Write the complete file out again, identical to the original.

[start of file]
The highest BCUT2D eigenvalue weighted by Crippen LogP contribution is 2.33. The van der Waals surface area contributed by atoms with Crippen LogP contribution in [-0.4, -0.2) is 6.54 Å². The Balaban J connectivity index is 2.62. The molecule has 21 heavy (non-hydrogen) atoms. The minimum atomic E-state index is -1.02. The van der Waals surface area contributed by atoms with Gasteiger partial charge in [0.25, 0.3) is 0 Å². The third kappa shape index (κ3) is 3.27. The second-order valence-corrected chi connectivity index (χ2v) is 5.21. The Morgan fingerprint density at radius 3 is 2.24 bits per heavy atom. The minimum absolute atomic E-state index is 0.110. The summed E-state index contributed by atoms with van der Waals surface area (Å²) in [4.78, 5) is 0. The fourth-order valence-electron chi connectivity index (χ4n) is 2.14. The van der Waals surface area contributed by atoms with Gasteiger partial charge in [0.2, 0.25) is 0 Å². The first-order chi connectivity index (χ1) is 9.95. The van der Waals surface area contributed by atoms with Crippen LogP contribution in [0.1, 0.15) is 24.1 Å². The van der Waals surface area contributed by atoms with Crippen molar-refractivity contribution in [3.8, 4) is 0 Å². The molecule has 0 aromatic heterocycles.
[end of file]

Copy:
The highest BCUT2D eigenvalue weighted by Crippen LogP contribution is 2.33. The van der Waals surface area contributed by atoms with Crippen LogP contribution in [-0.4, -0.2) is 6.54 Å². The Balaban J connectivity index is 2.62. The molecule has 21 heavy (non-hydrogen) atoms. The minimum atomic E-state index is -1.02. The van der Waals surface area contributed by atoms with Gasteiger partial charge in [0.25, 0.3) is 0 Å². The third kappa shape index (κ3) is 3.27. The second-order valence-corrected chi connectivity index (χ2v) is 5.21. The Morgan fingerprint density at radius 3 is 2.24 bits per heavy atom. The minimum absolute atomic E-state index is 0.110. The summed E-state index contributed by atoms with van der Waals surface area (Å²) in [4.78, 5) is 0. The fourth-order valence-electron chi connectivity index (χ4n) is 2.14. The van der Waals surface area contributed by atoms with Gasteiger partial charge in [0.2, 0.25) is 0 Å². The first-order chi connectivity index (χ1) is 9.95. The van der Waals surface area contributed by atoms with Crippen LogP contribution in [0.1, 0.15) is 24.1 Å². The van der Waals surface area contributed by atoms with Crippen molar-refractivity contribution in [3.8, 4) is 0 Å². The molecule has 0 aromatic heterocycles.